It’s always fun to watch business consultants and IT companies search for the next buzzword - throwing candidates to the wall, hoping that one of them will stick and help them own the next big thing. (IBM is particularly adept at the game, rotating buzzwords every two years.)
That being said, these people are smart, and we should probably pay attention when they start pointing in the same direction.
We believe this is happening right now. For example:
While the names may differ, it seems that fast data, continuous intelligence, the cognitive enterprise, industry x.0, VUCA architectures, the cognitive factory... share four main components.
The ongoing deployment of billions of connected sensors means that streaming data (or event streams, or time series) is invading business data sets.
"Modern enterprises live in a real-time world, where the moment between capturing data and having an opportunity to apply it is both shrinking and becoming more crucial to business success." - Forrester
The challenge is that most existing IT architectures and decision management systems are not ready for that.
Descriptive, and even predictive analyses are not enough. Managers are looking for personalized, actionable suggestions. That means taking into account existing business rules and physical models, and optimizing for actual costs and constraints.
We find that business rules and physical models are reasonably easy to collect. More difficult is to write down the relevant costs and constraints and dynamically integrate them with the business rules, physical models and predictive models.
Our advice would be to start small. Even a basic set of costs and constraints will deliver the quantum leap from predictive to prescriptive.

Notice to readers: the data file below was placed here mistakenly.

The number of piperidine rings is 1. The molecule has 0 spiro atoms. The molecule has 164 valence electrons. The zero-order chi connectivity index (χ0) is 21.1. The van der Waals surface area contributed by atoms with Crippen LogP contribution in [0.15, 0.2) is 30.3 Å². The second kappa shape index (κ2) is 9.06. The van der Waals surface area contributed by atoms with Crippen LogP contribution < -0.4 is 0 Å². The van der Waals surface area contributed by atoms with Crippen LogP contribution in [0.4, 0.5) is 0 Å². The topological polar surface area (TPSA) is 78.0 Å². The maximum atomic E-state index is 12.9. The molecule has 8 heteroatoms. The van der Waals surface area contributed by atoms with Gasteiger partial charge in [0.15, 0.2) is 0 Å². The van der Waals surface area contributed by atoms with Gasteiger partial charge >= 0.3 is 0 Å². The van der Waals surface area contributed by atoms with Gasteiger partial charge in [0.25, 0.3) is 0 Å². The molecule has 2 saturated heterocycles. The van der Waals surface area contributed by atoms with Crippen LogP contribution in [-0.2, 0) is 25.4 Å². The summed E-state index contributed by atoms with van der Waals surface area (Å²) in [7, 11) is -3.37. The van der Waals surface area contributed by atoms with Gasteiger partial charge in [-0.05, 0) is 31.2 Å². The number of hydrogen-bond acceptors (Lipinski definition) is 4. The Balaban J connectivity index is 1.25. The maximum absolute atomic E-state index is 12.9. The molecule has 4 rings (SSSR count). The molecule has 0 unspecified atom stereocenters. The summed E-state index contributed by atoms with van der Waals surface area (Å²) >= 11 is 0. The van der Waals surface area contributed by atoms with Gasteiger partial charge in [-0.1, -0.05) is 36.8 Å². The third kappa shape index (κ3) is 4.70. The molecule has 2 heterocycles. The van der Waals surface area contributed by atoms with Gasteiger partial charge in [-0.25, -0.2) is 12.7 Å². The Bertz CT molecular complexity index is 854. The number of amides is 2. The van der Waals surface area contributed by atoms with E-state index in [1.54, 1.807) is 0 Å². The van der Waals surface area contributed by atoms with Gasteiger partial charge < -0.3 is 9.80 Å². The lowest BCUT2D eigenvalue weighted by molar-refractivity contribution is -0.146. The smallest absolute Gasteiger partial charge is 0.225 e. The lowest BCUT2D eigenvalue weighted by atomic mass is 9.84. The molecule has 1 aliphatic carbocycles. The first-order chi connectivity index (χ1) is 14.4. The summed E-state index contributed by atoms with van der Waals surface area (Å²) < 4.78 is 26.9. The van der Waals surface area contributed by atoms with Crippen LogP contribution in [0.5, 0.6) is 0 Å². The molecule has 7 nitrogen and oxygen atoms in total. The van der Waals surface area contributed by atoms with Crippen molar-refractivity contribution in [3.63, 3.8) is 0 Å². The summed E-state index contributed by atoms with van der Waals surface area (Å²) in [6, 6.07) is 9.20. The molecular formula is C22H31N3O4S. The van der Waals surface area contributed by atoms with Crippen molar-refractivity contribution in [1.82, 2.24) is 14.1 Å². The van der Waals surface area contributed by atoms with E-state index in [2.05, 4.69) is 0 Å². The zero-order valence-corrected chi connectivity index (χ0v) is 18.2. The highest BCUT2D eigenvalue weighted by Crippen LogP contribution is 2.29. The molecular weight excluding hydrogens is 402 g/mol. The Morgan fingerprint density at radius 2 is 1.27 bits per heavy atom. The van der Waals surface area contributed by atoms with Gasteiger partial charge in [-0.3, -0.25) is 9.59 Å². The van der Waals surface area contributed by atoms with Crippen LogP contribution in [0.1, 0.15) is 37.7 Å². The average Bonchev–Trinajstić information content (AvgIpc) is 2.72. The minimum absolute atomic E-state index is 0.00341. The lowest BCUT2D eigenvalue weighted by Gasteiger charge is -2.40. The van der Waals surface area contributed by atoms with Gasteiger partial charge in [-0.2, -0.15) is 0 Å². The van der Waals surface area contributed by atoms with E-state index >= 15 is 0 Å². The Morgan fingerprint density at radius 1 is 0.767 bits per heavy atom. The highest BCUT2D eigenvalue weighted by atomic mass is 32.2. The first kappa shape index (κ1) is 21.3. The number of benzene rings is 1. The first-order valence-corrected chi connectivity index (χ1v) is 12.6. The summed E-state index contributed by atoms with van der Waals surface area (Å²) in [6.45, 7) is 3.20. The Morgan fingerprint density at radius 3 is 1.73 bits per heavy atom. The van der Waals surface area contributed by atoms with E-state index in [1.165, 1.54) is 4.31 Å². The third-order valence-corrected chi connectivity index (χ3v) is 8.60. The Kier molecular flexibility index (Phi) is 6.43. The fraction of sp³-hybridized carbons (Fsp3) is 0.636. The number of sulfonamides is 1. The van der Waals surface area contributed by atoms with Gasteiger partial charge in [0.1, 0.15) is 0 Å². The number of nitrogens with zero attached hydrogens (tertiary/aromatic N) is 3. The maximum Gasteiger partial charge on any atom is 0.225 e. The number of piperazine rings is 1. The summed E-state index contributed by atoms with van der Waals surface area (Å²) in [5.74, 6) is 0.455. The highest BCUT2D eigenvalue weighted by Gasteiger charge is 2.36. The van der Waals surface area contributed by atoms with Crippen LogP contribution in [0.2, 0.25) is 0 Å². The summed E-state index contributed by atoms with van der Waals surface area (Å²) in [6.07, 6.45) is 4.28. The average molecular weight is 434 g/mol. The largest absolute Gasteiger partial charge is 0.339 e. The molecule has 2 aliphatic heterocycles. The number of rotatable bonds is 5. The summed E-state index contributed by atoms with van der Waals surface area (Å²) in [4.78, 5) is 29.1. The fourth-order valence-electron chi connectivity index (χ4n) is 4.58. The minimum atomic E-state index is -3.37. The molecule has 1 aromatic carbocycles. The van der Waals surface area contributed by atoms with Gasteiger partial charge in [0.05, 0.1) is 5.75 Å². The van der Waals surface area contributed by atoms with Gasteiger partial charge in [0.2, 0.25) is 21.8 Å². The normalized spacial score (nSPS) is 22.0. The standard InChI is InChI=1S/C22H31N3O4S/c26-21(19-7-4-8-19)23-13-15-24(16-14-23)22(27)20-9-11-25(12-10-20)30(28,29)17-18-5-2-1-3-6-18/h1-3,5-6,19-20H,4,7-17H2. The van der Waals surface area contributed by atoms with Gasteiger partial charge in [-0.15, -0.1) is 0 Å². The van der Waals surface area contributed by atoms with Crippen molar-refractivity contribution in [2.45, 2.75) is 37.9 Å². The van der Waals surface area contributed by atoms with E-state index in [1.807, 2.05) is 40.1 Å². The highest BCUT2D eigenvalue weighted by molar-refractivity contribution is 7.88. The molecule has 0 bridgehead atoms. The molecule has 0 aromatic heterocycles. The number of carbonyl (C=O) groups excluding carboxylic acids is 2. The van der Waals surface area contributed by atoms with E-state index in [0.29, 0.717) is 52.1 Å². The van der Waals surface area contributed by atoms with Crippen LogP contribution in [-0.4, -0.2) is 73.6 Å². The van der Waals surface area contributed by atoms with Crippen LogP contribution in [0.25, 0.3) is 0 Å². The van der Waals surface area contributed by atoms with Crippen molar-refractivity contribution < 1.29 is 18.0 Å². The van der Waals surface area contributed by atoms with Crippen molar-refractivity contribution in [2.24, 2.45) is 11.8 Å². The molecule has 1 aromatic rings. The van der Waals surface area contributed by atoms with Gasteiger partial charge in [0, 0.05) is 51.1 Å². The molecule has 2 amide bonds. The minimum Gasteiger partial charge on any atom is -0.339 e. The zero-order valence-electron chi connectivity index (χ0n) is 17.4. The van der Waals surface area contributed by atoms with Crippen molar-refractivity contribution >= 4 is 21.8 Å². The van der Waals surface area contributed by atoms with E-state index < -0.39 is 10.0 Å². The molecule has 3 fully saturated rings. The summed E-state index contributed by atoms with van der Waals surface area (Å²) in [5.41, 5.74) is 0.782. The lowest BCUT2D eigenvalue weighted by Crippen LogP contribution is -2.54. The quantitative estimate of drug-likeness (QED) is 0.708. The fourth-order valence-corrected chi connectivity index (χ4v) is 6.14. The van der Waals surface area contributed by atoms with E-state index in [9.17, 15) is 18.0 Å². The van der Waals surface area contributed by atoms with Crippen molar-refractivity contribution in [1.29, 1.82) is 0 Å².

Machine learning is the only option for making sense in real time of today's massive amounts of data.
"Without big data analytics, companies are blind and deaf, wandering out onto the web like deer on a freeway." - Geoffrey Moore.
Nothing new here, except that...
- Machine learning is only starting to spread beyond its initial ethereal business applications (ex. online advertising, market finance), into the gritty industrial world. This calls for higher robustness and explainability standards, and means that pure open source is not a realistic option anymore.
- It takes a special blend of machine learning to optimize for real costs and constraints, with a combination of multiple types of models, based on streaming data.
Pragmatic IT architectures
We are well past the data lake craze. Even IT services providers now realize that enterprises are not going to ditch their billions of investments in legacy systems for the sake of tech purity.
The goal now is to evolve pragmatic IT architectures, mixing on-premise and cloud elements, gradually using best-of-breed solutions to bridge gaps and enable new services.
"By introducing modern architecture patterns and principles, legacy systems can be modularized and modernized which then opens opportunities to introduce digital technologies into legacy systems." - Accenture
The typical setup for Datapred's direct material procurement software is a good example of such pragmatic IT architectures:
- We install Datapred on a private commercial cloud.
- Our client installs a standard SQL database on premise, that collects Datapred's inputs from multiple legacy systems and outside data sources.
- Datapred's outputs are sent back to that database, and then on to the same legacy systems and to a commercial data visualisation software that may be on premise or in the could.
So watch out for technologies that facilitate the deployment of some or all of these components: streaming data infrastructure, specialized machine learning solutions, modern business rule management systems... bright days ahead!
Datapred leverages continuous intelligence to help industrial companies buy raw materials and energy. Contact us to discuss how it could apply to your business. You can also check this page for a list of resources on continuous intelligence.